In our public schools the teachers are what public opinion makes them, and as public opinion has set its mark very high and aims above it, these preceptors, like sensible people, have, by close application and persistent study, been able to meet the ordeal of such examination as school boards in the prevailing fashion demand, and they stand ready to impart all that the average pupil will receive. In this examination they realize how terribly easy it is to ask questions, and in teaching they too often imitate the examiner, becoming auditors instead of instructors. They are too often bound by the iron-clad rules of solution as given in the textbooks to the disgust of quick-brained students who work through God-given intuition.
When insight comes, memory is no longer necessary; somewhere right along here, if ever, will be found the “pons asinorum” of the preceptors.

Arcola has two circles, each in the third year’s course. They were instituted in 1881, being the outgrowth of a literary society which began with the study of Shakespeare some five years before; these contain about twentyfive active and regular members; meet semi-monthly, and have for an objective, progress in literary matters generally, the study of history, the poets and belles lettres. The attendance is good, and the expense for text-books, though not by any means trifling, is not onerous, being within the reach of

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persons of limited means, who are welcomed, provided only they have a desire to improve upon the perhaps somewhat scattering education imparted to them in their school days. Mrs. J. C. Morris, Mrs. Tew and Miss Jennie Smith were among the principal ladies to inaugurate the Shakesperean readings. The attendance of gentlemen is, as elsewhere, compared to that of the ladies, not so good; some of them know too much to be benefited, or too little to dare.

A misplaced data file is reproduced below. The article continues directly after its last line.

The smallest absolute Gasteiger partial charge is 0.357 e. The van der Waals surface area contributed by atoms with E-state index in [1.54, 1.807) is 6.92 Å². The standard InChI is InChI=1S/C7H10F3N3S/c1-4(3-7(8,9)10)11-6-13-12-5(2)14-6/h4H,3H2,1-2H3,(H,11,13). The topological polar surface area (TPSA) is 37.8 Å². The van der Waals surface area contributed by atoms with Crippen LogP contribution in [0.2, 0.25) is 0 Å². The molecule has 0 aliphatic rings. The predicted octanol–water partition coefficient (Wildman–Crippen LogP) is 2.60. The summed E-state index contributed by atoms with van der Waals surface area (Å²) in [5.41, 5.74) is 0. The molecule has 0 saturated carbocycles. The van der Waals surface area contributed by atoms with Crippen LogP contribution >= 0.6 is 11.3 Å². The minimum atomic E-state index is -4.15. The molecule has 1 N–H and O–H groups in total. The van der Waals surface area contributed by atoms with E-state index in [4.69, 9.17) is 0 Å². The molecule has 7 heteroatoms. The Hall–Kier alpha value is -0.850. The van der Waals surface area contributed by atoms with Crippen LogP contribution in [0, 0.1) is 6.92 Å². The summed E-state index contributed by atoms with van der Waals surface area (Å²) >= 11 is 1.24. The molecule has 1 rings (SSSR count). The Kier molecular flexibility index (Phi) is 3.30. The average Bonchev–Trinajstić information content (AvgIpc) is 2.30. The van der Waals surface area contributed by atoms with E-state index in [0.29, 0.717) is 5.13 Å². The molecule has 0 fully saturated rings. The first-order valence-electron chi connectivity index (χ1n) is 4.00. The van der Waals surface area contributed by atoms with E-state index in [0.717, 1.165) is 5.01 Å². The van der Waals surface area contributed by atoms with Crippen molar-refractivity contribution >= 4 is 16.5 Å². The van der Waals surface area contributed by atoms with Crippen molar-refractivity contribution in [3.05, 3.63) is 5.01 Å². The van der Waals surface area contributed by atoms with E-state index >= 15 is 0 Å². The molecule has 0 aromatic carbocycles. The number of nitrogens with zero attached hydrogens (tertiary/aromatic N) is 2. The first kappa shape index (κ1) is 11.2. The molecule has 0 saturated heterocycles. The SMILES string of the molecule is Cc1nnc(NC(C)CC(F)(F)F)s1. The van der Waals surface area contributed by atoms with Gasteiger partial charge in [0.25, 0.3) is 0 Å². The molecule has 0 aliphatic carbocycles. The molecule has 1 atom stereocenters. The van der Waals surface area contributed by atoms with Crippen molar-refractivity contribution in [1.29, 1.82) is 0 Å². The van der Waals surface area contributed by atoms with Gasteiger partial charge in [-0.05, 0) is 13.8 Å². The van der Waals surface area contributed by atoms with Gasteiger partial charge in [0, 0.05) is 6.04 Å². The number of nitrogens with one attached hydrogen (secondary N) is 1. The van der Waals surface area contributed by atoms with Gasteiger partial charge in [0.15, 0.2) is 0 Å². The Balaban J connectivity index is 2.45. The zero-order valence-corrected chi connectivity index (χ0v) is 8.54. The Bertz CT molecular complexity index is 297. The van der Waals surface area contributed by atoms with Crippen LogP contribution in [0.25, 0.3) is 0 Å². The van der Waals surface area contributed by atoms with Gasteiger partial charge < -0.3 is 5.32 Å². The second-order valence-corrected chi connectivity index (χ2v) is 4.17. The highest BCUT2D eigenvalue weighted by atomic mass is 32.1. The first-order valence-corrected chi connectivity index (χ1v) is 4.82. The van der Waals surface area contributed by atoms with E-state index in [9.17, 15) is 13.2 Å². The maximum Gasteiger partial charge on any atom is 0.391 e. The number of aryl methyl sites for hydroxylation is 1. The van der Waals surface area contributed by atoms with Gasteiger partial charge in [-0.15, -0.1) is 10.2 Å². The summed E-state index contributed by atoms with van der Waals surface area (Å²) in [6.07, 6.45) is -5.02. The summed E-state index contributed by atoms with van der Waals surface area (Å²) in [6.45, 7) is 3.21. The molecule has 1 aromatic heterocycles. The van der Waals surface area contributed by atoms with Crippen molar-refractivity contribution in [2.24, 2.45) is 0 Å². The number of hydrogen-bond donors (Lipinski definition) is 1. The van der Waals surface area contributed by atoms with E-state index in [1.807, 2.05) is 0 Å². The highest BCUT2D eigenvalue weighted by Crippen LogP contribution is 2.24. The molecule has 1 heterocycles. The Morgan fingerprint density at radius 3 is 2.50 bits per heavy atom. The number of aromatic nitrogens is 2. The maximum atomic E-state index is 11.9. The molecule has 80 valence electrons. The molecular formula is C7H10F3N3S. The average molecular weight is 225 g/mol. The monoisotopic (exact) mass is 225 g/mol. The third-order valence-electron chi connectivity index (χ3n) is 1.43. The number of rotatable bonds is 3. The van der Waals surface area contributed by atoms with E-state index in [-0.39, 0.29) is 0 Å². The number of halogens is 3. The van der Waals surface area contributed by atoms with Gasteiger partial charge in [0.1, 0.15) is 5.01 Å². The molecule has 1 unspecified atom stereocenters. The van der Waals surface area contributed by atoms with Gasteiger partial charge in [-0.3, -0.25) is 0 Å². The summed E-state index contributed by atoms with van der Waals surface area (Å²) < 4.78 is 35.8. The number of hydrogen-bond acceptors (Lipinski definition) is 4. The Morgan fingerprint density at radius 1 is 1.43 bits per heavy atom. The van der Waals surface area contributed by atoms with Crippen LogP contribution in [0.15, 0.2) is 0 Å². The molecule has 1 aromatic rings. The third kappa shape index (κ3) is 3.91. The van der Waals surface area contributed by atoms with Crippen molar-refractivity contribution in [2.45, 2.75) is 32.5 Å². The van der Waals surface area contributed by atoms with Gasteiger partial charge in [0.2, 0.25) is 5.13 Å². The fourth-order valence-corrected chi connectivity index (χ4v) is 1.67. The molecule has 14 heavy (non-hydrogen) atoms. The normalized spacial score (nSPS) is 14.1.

This city may be said to be distinguished in this part of the State for the large proportionate number of families with educational advantages. In other parts of the county are found their peers, but not their numbers.

This League was instituted in January, 1884, for the purpose of affording literary entertainment, to which end, in part, a fortnightly supper is provided, all respectable persons being most cordially welcomed. The proceeds (there being a moderate charge per guest) are devoted to the covering of the expense necessarily attendant upon such of the better class of lectures, concerts and readings which have a tendency toward mental, social and religious improvement, the needs of the young in this respect being a more special care. This noble scheme for improvement, involving as it must a measure of sacrifice upon the part of its active promotors and sustainers, merits, and should, as it doubtless will, receive the sincere compliment of careful imitation. The officers are elected for three months.